Having a meaningful impact on a game world is a nice dream, but truthfully, I would regret altering something on a large enough scale to be merittable. I would simply regret doing things of that nature the the knowledge that now others could not.

The real point is: Did it really matter that your princess was in another castle?

1) The point: strategy

Here is the thing I’m really not sure Mr. Chick understands. It’s very hard to play any game with everyone you want all the time. Is it a flaw that Street Fighter 3 was a two player game? Was it a flaw that a tournament level player would destroy a novice easily? Was it a flaw that different characters played in different ways?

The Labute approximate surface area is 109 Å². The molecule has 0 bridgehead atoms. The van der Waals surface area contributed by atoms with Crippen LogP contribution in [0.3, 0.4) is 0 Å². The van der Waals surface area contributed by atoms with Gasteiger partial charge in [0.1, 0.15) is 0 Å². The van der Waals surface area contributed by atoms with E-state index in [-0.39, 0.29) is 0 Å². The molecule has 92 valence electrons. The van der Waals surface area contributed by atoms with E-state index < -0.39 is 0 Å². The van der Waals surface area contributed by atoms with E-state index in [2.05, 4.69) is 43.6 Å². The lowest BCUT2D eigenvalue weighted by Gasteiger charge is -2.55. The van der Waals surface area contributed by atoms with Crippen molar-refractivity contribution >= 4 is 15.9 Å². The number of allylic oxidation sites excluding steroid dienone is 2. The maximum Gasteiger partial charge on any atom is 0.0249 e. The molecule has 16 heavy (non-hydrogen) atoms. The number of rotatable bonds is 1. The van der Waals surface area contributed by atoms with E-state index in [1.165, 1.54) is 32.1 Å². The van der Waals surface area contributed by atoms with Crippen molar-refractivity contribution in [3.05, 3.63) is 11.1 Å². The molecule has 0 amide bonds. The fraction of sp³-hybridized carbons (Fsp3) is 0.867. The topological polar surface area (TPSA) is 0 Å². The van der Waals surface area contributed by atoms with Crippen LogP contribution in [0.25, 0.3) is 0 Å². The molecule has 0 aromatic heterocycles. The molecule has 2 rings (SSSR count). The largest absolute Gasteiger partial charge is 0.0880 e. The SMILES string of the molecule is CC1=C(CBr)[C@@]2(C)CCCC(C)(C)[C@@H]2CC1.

If you’d really like to see what a community can do, you should look at raids in WoW. There is a lot of strategy done as a group, tailoring their characters to function as a unit. The same is true of WAR. The same is true of D&D. These are all games where not every player is a carbon copy of the others. You have squishy healers, you have resilient healers, you have tanks, you have DPS, you have casters, you have rogues. It’s quite possible to make a game that does not have this ‘flaw’ but it’s not something the gaming community would benefit from. For that to work, everyone would have to do everything. I don’t want to be vanilla class #6 on a list of fifteen to choose from purely because they look different. I don’t think anyone else does either.

The real point is: Taking out the need for a strategic group of similar skill levels would oversimplify a genre that already has a figurehead that is criticized for being too simplistic.